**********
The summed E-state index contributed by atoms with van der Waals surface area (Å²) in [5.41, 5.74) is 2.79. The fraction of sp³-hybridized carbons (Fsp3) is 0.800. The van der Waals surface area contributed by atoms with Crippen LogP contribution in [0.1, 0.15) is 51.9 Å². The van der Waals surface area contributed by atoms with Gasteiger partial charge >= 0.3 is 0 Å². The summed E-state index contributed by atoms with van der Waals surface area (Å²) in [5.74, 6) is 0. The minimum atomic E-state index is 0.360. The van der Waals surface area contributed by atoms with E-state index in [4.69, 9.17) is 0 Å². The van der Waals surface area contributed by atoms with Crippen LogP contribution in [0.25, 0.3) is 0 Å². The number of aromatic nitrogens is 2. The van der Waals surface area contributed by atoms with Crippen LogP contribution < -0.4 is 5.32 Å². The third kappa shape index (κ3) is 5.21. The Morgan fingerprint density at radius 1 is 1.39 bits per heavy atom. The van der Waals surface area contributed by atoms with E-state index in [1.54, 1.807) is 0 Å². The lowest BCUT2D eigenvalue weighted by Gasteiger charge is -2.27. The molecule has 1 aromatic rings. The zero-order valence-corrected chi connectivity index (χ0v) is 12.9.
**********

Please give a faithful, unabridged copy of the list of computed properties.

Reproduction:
The summed E-state index contributed by atoms with van der Waals surface area (Å²) in [5.41, 5.74) is 2.79. The fraction of sp³-hybridized carbons (Fsp3) is 0.800. The van der Waals surface area contributed by atoms with Crippen LogP contribution in [0.1, 0.15) is 51.9 Å². The van der Waals surface area contributed by atoms with Gasteiger partial charge >= 0.3 is 0 Å². The summed E-state index contributed by atoms with van der Waals surface area (Å²) in [5.74, 6) is 0. The minimum atomic E-state index is 0.360. The van der Waals surface area contributed by atoms with E-state index in [4.69, 9.17) is 0 Å². The van der Waals surface area contributed by atoms with Crippen LogP contribution in [0.25, 0.3) is 0 Å². The number of aromatic nitrogens is 2. The van der Waals surface area contributed by atoms with Crippen LogP contribution < -0.4 is 5.32 Å². The third kappa shape index (κ3) is 5.21. The Morgan fingerprint density at radius 1 is 1.39 bits per heavy atom. The van der Waals surface area contributed by atoms with E-state index in [1.54, 1.807) is 0 Å². The lowest BCUT2D eigenvalue weighted by Gasteiger charge is -2.27. The molecule has 1 aromatic rings. The zero-order valence-corrected chi connectivity index (χ0v) is 12.9.